Agence France Presse
Published — Sunday 6 October 2013
Last update 6 October 2013 1:11 am
Hungary’s estimated 30,000 homeless face an uncertain winter after new laws against sleeping rough were approved this week allowing municipalities to create vagrant-free urban areas.
They mean that places such as pedestrian zones, parks, playgrounds, or underpasses can be declared off-limits for rough sleeping for public order, health or safety reasons.
Those who refuse to budge after receiving warnings risk being sent on public works schemes, given fines or even jail terms for repeat offenses.
UN World Heritage zones, which includes swathes of central Budapest, will now automatically be no-go-areas for the homeless, while people in “unauthorized” self-made shacks could face fines and possibly prison.
New York-based Human Rights Watch said the legislation was an example of the “undermining” of EU values and rights protection since Prime Minister Viktor Orban came to power in 2010.
It said the measures continued a “war” on the homeless, already victimised by previous bylaws in some municipalities banning sifting through bins or sleeping in underpasses.
Hungary was already warned against “criminalising” the homeless earlier this year by the Venice Commission, the Council of Europe’s legal affairs watchdog.
“It would be better if the government tried to find solutions in social policy rather than punishing people who in most cases haven’t chosen to be in that situation,” Tessza Udvarhelyi, an activist with The City Belongs to Everyone rights group in Budapest, told AFP.
She called on the president not to sign off on the new law.
The government says the legislation will keep public spaces clean and in order, as well as encourage the homeless to escape freezing winter temperatures by sheltering in hostels.
“As well as homeless people, we have to look after those in society who expect safe, clean public spaces,” Orban’s right-wing Fidesz party said on the day of the vote on Monday.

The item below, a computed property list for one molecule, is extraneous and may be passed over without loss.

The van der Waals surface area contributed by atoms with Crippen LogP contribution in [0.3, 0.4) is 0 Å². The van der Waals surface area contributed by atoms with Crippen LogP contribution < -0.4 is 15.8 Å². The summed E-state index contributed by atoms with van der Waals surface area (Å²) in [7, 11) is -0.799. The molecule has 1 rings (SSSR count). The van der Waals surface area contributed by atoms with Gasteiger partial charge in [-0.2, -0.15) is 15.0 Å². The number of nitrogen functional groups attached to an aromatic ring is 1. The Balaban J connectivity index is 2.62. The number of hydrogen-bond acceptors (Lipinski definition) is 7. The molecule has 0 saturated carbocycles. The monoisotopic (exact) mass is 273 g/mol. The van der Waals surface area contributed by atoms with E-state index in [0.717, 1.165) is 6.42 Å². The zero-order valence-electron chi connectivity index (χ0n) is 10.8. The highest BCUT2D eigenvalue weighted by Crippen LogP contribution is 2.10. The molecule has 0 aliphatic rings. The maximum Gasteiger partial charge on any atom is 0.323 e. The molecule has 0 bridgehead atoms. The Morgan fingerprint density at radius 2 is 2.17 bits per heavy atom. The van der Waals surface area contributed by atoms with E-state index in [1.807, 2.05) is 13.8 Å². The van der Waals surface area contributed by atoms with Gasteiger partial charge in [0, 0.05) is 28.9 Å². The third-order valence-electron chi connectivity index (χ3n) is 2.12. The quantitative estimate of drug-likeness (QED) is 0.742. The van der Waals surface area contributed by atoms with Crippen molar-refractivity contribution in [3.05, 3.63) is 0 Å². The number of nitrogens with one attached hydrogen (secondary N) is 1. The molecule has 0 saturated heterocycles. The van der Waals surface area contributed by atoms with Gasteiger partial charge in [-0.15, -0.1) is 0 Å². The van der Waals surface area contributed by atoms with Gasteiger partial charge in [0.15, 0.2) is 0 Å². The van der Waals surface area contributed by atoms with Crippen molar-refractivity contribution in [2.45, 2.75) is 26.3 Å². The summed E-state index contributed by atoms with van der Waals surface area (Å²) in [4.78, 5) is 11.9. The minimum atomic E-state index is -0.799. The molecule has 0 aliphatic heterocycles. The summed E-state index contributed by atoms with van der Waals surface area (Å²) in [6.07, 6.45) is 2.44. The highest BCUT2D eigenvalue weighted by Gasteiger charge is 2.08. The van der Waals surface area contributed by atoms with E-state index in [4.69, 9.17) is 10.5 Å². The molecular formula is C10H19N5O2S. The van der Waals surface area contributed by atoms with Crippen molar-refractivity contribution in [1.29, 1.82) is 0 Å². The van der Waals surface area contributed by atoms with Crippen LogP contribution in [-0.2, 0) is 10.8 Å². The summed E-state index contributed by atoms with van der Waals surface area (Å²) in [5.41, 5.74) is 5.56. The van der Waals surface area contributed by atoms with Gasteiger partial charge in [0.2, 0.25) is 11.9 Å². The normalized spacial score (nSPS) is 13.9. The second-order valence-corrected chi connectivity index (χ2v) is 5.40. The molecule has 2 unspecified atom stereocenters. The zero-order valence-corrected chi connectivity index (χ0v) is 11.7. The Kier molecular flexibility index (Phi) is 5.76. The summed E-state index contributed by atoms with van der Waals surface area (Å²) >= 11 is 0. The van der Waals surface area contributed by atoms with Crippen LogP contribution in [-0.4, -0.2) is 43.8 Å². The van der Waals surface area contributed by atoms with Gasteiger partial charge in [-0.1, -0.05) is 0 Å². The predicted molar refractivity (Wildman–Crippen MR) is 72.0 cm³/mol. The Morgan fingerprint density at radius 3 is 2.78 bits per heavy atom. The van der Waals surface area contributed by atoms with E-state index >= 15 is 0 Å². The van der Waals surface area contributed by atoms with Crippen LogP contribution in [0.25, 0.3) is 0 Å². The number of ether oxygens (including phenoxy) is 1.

“People who would like to sit down on a playground bench with their grandchildren but are afraid of doing so for public health reasons have rights too,” added Tamas Lukacs, a deputy with the Christian Democrats, Fidesz’s junior coalition partner.
The constitutional court threw out an earlier version of the homeless law last year, judging it “unconstitutional” and infringing “human dignity,” but this year parliament voted to embed the law in the constitution, hence bypassing the court’s ruling.
Municipalities are obliged by the constitution to provide accommodation, according to the government, and central funding to improve existing facilities and open new ones has sharply increased.
The number of deaths caused by exposure in recent winters has also fallen to almost zero since the laws have been tightened, from over 100 during the term of the previous Socialist-led government, it added.
To charges that the law is inhumane, government spokesman Ferenc Kumin said Friday that it was “more callous to leave people to live on the streets exposed to the elements when we know that the result is more people dying.”
Yet many homeless people prefer to take their chances outside the hostels.
Gyula Balog, a 54-year-old rights activist who was homeless for 17 years, says forcing masses of people into overcrowded and often run-down buildings is not the solution.
“Many of them are crumbling communist-era workers’ hostels with bad heating and plumbing,” he told AFP.
“People often have to sleep in corridors or on tables, as there are not enough places, contrary to what the government says, particularly during the winter, and the risk of theft or getting beaten up is real.”
Balog warned that the law could force homeless people into hiding rather than hostels, leaving them vulnerable during the winter.
He advocates instead state-subsidised housing and support for renovations of derelict or empty flats and houses.
“Homeless people face a lot of discrimination and are typically lonely,” he said.
“They need their own little space to maintain some dignity, privacy and independence, and a chance of eventually getting a proper job and a place to rent and call home.”